dc.description.abstractThe hospitality industry has seen rapid growth through the last three decades. The hospitality industry in New Zealand is still growing steadily. According to the Ministry of Tourism (2008, para. 3), “Visitor expenditure is forecast (from 2008 to 2014) to increase from $13.73 billion to $19.05 billion per annum, an increase of 41.4%” (Ministry of tourism, 2008b). Therefore, in response to the needs of the industry, training providers have established a number of hospitality, leisure, travel and tourism degrees (O'Mahony & Sillitoe, 2001). However, previous studies have identified that hospitality management degrees tend to lack importance in the actual world (Harkison, 2004a, 2004b; Steele; 2003). Hospitality management students seem to rate the value of their degrees higher than do employees in the industry (Collins, 2002; Raybould & Wilkins, 2005). Therefore, there are gaps between the expectations and assumptions of students and those of hospitality professionals, which have led to problems in the hospitality industry. This study has taken three steps to identify: 1) how career expectations, assumptions and requirements differ between undergraduate hospitality management students and management employees in the hospitality industry; 2) The working histories of managerial employees and their perceptions of the industry’s needs; 3) Establish the perceived value of hospitality management degrees amongst hospitality management undergraduate students and the hospitality industry. To do so, a comprehensive literature review was undertaken, and questionnaires were collected from 137 undergraduates enrolled in a Bachelor of International Hospitality Management degree at AUT University and 74 managerial employees in the hotel industry. After an analysis of the data, the researcher examined and compared the results of both groups’ data with relation to the findings of the literature review. The following key points emerged from the research: most students expected that they would work in the hospitality industry after completing their course and supposed that their first work field would be in a Food and Beverage department at a management trainee level. The results of the survey show a match between students’ long-term career expectations and the working history of employees. Students also seem to understand the environment of the hospitality industry well. These results show that students organise well, planning for their future careers, and these results were similar with those of some previous studies (Brien, 2004; Harkison, 2004b; Jenkins, 2001). The results of this study identified similarities and differences of perceptions between undergraduate students and managerial employees in the hotel industry. Similarities of students’ perceptions and managerial employees’ perceptions are; • Commitment is rated as the most important factor in determining success, while personality is rated the most important attribute for an employee in the hospitality industry. • A degree in hospitality management is not recognised as an important qualification by students or employee respondents. Working experience is more important than a bachelor degree of hospitality management for a prospective employee. • Students and managerial employees believe that the hospitality educators know the industry well, although educators and employees have different understandings of career expectations. • Both parties believe that internship might help hospitality students’ careers in the industry. Differences of perceptions between undergraduate students and managerial employees are; • Students believe that knowledge of the industry and experience are the most significant factors for a new employee in the hospitality industry but employees indicate personality. • Employees believe that using initiative skills are the most important factor for an employee’s career development, whereas students answer communication skills. • Students believe that a hospitality management bachelor degree will contribute more to the hotel business but employees believe that having three years’ experience will contribute more. • Students consider that an employee with a bachelor’s degree in hospitality will receive higher starting salaries than someone without, but employees disagree. • Students suggest that a bachelor of hospitality management degree will affect opportunities for promotion, but employees do not share that opinion. This study found that even if students and managerial employees share some common opinions, many gaps still exist between them. Therefore, the researcher suggests recommendations relating to students’ expectations and assumptions of their job entry level, the working environment in the hospitality industry, the needs of the hospitality industry, and the value of a bachelors degree of hospitality management. Furthermore, the researcher identifies some limitations of this study and areas for further research.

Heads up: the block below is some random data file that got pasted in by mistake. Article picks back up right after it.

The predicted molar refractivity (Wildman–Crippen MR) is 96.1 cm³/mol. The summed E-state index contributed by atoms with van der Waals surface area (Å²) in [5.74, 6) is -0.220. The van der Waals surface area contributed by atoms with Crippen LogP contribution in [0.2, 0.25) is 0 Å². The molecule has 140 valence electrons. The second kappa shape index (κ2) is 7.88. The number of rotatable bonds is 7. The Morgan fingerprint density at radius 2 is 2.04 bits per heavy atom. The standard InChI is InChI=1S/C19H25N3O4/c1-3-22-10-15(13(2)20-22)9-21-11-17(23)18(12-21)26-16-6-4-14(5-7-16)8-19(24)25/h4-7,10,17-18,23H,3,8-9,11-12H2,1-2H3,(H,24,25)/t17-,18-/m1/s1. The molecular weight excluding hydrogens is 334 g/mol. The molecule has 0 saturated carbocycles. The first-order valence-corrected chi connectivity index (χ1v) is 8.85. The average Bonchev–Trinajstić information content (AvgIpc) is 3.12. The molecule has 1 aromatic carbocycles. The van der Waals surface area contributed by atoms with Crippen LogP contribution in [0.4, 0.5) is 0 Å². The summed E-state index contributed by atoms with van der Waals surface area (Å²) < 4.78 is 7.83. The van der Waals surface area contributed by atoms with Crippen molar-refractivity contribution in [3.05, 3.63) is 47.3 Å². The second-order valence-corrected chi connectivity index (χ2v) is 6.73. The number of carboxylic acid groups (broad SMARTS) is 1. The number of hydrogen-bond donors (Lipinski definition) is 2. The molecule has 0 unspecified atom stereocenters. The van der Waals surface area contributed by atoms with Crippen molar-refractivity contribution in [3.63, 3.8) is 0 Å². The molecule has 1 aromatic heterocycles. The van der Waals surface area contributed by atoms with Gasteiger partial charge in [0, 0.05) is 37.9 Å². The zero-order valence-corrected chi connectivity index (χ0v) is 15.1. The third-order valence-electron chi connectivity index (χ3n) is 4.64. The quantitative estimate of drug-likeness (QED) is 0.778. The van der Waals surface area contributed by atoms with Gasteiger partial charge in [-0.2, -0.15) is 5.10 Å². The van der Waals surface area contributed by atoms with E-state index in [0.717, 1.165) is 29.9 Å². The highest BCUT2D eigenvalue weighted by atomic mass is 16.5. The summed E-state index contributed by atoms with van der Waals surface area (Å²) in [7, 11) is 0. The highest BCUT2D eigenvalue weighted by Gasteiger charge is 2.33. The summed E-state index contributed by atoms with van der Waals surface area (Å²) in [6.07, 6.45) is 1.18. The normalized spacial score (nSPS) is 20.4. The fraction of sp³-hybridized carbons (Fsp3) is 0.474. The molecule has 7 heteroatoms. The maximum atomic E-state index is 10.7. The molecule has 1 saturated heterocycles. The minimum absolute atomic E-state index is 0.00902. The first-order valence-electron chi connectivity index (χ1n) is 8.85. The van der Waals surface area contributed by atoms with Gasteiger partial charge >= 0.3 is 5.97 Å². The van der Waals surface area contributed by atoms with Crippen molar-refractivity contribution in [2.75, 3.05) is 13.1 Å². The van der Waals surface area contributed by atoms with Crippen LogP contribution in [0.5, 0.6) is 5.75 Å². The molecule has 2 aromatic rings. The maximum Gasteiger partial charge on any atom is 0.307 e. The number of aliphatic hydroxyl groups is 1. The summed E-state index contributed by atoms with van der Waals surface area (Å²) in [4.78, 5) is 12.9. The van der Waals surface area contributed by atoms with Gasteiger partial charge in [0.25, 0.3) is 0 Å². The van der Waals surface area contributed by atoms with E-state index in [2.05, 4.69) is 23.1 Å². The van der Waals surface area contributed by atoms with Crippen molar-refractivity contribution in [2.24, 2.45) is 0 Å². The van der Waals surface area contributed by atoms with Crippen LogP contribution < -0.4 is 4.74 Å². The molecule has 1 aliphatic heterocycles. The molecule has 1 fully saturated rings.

dc.language.isoenen_US
dc.publisherAuckland University of Technology
dc.subjectCareer expectations of hospitality students
dc.subjectCareer requirements of hospitality managers
dc.subjectHospitality management students
dc.subjectHospitality industry
dc.subjectProfile of hospitality managers
dc.subjectQuestionnaire survey method
dc.titleCareer expectations and requirements of undergraduate hospitality students and the hospitality industry: an analysis of differences
dc.typeThesis
thesis.degree.grantorAuckland University of Technology
thesis.degree.levelMasters Theses
thesis.degree.nameMaster of International Hospitality Management
dc.rights.accessrightsOpenAccess